Nettime mailing list archives

<nettime> New York City demonstration against war in Iraq 2/15/2003
Ronda Hauben on Sun, 16 Feb 2003 17:37:23 +0100 (CET)

[Date Prev] [Date Next] [Thread Prev] [Thread Next] [Date Index] [Thread Index]

<nettime> New York City demonstration against war in Iraq 2/15/2003

Brief Report from the NYC anti war demonstration February 15, 2003

The NYC goverment wouldn't allow a march. 

Thus in New York City today there was a demonstration but not a march.

There were alot of people, some said between 70,000 and 1 millions.

There many homemade signs and people all ages and sizes and shape.

But the treatment of people in NYC shows that democracy is not
something the US federal government or NYC government have any 
respect for.

People lined first avenue, from the around 51st to the mid 80s.

There were people lining second avenue and third avenue and

But people were kept from seeing each other.

And there were reports that police on horseback hurt demonstrators
on third avenue and on Lexington Avenue.

Most of the people who had come from all around New York City and 
other cities and states around the US were kept from getting to 
the demonstration on First Avenue.

The march was a victory despite the police tactics in NYC and the federal 
and city officials who were allowed by the U.S. federal district court to 
prevent a march in New York City.

But the treatment of the demonstrations in New York City on February
15, 2003 showed that the U.S. government and the New York City government
have no interest in supporting democracy at home or abroad.

Below is a leaflet about netizens and communication and the war against
Iraq given out at the march. 

"Communication Not Annihilation,  No War on Iraq.  Netizens Unite"

Today's marches around the world demonstrate the power of the Netizens.  
There is a need for global communication to be utilized to solve the
enormous problems in our modern world. More citizens and netizens around
the world can now participate in helping each other to solve what
otherwise would be impossible difficulties.

What is a Netizen?

The concept of Netizen grew out of research online in 1992-1993. This was
before the commercialization of the Internet. Contrary to popular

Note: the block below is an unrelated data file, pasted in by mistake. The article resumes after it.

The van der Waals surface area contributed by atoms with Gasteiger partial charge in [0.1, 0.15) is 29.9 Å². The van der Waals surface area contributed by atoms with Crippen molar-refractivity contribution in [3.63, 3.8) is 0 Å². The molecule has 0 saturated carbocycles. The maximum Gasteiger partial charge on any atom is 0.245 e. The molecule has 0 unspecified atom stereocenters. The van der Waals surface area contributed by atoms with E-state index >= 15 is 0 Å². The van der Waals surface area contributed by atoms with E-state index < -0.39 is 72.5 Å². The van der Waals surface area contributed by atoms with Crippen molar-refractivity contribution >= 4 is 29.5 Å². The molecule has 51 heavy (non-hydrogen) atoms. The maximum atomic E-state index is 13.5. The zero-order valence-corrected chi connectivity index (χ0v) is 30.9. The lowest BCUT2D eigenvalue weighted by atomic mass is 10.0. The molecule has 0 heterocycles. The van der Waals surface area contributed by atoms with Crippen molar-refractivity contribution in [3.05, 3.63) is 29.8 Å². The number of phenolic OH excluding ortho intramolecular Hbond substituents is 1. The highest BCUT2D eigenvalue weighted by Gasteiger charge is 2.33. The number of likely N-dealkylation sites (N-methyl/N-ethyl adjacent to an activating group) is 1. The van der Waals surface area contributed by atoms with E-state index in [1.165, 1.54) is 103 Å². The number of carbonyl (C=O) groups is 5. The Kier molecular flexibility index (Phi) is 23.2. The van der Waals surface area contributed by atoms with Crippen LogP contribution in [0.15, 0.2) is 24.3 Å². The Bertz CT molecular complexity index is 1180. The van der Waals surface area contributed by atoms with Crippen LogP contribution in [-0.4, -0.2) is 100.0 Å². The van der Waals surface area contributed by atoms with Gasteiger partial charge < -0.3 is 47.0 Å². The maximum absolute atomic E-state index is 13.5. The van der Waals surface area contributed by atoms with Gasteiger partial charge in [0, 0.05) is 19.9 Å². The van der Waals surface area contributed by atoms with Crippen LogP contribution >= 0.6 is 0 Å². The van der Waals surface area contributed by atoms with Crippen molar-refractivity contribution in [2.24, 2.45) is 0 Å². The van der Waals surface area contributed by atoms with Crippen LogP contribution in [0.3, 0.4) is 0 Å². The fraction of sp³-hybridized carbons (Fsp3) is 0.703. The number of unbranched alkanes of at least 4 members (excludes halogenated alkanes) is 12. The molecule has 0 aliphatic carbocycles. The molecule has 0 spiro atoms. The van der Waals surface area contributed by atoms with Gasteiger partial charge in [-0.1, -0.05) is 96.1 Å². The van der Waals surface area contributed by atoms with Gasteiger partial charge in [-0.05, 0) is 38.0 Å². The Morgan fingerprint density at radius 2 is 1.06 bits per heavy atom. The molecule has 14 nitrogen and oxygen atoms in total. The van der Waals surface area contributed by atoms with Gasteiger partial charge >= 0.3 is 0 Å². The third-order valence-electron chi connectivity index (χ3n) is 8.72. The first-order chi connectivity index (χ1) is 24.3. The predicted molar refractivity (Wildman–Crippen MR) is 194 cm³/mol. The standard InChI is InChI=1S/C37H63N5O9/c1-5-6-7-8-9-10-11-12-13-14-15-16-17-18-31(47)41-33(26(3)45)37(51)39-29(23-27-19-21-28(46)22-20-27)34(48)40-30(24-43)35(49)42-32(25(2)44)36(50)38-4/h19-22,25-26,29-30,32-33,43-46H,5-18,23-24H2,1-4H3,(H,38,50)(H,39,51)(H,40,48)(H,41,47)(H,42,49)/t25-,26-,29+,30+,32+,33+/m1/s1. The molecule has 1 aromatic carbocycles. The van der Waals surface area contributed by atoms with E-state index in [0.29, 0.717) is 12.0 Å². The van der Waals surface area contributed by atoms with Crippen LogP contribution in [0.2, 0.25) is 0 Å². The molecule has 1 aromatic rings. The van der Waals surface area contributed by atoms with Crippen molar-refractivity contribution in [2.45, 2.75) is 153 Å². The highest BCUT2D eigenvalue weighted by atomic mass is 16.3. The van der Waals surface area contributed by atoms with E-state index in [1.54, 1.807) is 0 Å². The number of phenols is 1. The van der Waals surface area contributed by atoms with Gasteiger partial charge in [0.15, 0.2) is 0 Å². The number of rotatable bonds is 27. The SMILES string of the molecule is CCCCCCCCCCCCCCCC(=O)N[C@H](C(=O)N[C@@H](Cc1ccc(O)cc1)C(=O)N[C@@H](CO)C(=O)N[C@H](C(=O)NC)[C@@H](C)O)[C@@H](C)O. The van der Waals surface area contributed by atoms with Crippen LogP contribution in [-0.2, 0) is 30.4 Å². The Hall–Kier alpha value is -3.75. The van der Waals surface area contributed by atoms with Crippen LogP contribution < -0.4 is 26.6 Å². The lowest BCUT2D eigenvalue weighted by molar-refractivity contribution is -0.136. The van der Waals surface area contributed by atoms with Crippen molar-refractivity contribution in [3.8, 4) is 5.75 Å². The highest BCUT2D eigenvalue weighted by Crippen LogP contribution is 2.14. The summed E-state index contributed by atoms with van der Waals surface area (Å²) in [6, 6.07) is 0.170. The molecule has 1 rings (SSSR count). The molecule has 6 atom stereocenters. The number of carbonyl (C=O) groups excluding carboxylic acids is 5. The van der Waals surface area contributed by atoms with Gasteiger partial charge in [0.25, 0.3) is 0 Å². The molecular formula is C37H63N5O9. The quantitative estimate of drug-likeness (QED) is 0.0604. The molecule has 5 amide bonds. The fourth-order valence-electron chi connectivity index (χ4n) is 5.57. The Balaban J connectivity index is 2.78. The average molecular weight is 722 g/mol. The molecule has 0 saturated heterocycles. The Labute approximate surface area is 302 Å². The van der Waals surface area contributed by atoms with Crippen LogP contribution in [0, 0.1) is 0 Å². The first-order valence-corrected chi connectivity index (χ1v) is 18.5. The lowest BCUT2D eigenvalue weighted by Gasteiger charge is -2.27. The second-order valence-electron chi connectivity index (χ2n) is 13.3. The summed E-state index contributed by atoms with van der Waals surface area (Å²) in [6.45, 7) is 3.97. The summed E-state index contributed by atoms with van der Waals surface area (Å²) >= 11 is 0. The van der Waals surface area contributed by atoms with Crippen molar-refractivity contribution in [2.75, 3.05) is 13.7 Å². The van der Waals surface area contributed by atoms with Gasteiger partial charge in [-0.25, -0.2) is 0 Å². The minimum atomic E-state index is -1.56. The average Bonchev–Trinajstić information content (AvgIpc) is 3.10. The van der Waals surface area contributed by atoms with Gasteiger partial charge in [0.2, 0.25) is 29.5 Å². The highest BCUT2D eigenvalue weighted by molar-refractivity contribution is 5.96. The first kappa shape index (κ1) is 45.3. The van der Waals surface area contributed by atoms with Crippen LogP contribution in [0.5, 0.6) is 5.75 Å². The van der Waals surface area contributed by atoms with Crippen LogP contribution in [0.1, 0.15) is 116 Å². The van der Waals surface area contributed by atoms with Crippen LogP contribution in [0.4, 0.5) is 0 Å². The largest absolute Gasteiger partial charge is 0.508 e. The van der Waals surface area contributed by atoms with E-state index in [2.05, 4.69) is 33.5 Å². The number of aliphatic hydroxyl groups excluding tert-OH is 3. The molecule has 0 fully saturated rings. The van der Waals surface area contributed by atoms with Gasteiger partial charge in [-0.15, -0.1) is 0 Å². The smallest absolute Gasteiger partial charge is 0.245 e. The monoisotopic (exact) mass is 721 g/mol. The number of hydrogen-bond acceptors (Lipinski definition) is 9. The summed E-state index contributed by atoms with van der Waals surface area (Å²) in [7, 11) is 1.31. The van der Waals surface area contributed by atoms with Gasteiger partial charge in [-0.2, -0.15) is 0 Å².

mythology the numbers of people connecting to the Internet was growing by
large numbers each year. There began to be Free-Nets springing up to
provide community people with access to the Internet.

A student doing online research, Michael, writes:

 "The story of Netizens is an important one. In conducting research . . .  
online to determine people's uses for the global computer communications
network, I became aware that there was a new social institution, an
electronic commons, developing. It was exciting to explore this new social
institution. Others online shared this excitement. I discovered from those
who wrote me that the people I was writing about were citizens of the Net,
or Netizens."
                        from Preface to "Netizens: On the History and 
                        Impact of Usenet and the Internet"

The Internet was making it possible for people who got access to
communicate with others around the world. And there were people online who
did what they could to connect others to the Internet and to make the
Internet something valuable for people around the world. The student
documented this development in his paper "The Net and Netizens: The Impact
the Net has on People's Lives".

The paper was posted online in 1993. The concept of Netizen spread round
the world and has been adopted by many who continue to contribute to the
development of the Internet as a global commons and to spread access to
the global communication the Internet makes possible.

We need the vision of the Internet and the Netizen, that both its early
pioneers and the users that the student in 1992/3 found online, have
embodied. This is as a network of networks linking people around the globe
where online users act as netizens helping to solve the problems of the
Internet and of the society.

People online and people who aren't online, can help to make the vision of
the Internet pioneers and users a reality. We don't want war in Iraq. We
don't want war in North Korea or Iran. We don't want war against the
Palestinians. We want to communicate with each other and collaborate
together to have the wealth of society go to its people so that the better
world that is now possible, becomes a reality. It's a hard and difficult
struggle. But with lots of netizens around the world, we can forge a
better world.

Long live the Netizens Long live the Iraqi People Long live the American
People Long live the peace loving people everywhere

Let us honor the memory of those who have perished in the struggle.


Let us continue to take up the challenge to make the Internet a global
commons that all can contribute to and build.

Dedicated to Michael (1973-2001). I have written this to honor his memory
and to try to continue his contributions to make the world a better place.
                                              Ronda     ronda {AT} panix.com

#  distributed via <nettime>: no commercial use without permission
#  <nettime> is a moderated mailing list for net criticism,
#  collaborative text filtering and cultural politics of the nets
#  more info: majordomo {AT} bbs.thing.net and "info nettime-l" in the msg body
#  archive: http://www.nettime.org contact: nettime {AT} bbs.thing.net